This past weekend I embarked on what I hope is the first of many textile journeys in Ethiopia. I was in search of the Wollo gabi, a traditional blanket which is the main inspiration for our next line called the Heritage Collection launching in November. A gabi is a blanket comprised of four panels that are stitched together on one side. The Wollo gabi has broad gold and silver ornamentation on the ends. It's trademark features are the gold and black stripes that are flanked by black and white dots. While the stripes and dots are woven, the pattern is decorated with rainbow colored arrows in the center that are embroidered on to the stripes. In Ethiopia, the gabi is often used as a shawl worn by men, mainly on special occasions. Many Ethiopians living in cities use them as blankets in their homes.
My journey started in Addis Ababa where the gabi are sold in textile markets. The shop owners in Shiromaeda, a textile hub in the city, let us know that the blankets are made in the prisons of Wollo, a region in eastern Ethiopia. The inmates are taught weaving as a form of rehabilitation so they have a skill that can sustain them in the future. We decided a good place to start would be in the capital city of Wollo which is Dessie (pronounced deh-say).
Dessie is around 400km east of Addis Ababa. While there is an option to fly, I love taking road trips in Ethiopia since the landscape is so majestic -- it’s one of my favorite things to do. We stayed in a town just outside of Dessie called Kombolcha. The drive from Kombolcha to Dessie was especially beautiful, filled with curving roads through expansive mountains.
When we arrived in Dessie our first stop was Piazza, which is the center of the city’s market, since we were told by some locals that the prison has a shop there. We found the small kiosk shop without a problem. The prison shop sold a wide assortment of gabi’s all with bold graphic patterns, but we didn’t see the particular design we were looking for. We described the pattern to the shop owner who pulled out a few samples. We were in luck. He told us the name of the pattern: ‘Sindid’. Sindid is a type of small bead. The name describes the small stitching of the colorful arrow pattern which look like beads and are a trademark of the Sindid. The shop owner let us know that they made very few of the Sindid patterns and it was mostly made by other local weavers. We asked if he knew where we could find them. He recommended that we ask the owners of the dress shops down the road.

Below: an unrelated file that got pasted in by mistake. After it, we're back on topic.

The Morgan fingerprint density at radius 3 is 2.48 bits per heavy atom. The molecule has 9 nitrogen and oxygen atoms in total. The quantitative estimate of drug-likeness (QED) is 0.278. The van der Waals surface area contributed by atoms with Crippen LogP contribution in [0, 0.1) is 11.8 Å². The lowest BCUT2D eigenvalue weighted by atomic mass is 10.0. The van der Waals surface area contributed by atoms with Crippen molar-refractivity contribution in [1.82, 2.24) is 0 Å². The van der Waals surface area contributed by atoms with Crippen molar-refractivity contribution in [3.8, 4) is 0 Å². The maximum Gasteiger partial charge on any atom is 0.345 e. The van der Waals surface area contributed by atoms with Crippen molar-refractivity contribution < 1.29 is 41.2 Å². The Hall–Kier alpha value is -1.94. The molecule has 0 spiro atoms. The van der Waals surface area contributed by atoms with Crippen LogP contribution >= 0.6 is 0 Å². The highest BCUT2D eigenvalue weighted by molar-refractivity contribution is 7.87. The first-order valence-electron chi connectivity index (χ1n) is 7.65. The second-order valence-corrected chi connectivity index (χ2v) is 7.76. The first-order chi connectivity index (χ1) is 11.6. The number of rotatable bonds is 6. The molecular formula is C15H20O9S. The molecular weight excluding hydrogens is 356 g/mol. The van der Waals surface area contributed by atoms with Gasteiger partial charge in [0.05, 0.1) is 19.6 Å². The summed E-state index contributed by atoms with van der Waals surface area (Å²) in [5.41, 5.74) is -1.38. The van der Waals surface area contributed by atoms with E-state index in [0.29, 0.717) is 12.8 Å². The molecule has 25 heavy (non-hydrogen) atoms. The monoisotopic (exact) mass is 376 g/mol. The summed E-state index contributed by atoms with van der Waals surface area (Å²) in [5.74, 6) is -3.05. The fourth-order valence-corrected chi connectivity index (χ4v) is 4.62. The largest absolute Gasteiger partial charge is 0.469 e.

At the edge of Piazza was a large shopping center. The dress shops were all located in the first level of a new section of the mall which was still under construction. There we saw a variety of Sindid Wollo gabi’s. I happily purchased a few from one of the shops. The owners were kind enough to tell me where I could find the local weavers that created the gabis for them. Many of them lived at the edge of the town, which is how we were led to the home of Enat.
Enat is a weaver, which is extremely rare since weaving is traditionally performed by men. Her home was at the top of a rocky hill. The earth was a clay color, common in many parts of Ethiopia. In the front of her home were two pit looms, spools of yarn and a bobbin winder. While she no longer weaves for production, she creates blankets for friends and family. To service the local shops she hires local artisans who work in her home. Enat was kind and easy going. She showed us the gabis that she had created for friends, but she didn’t have any of the Sindid pattern. I asked her if she would be willing to create some custom Sindid pattern Wollo textiles for us, and she was happy to oblige. From there her weavers and I worked out the details of our custom order.
When I first started this journey, I wasn’t sure what it would bring or if I would find the artisans that create the Wollo gabi. I am so excited to be partnering with Enat and her weavers for Bolé Road. I can’t wait to share the pieces from our special collaboration for our Heritage Collection. Stay tuned...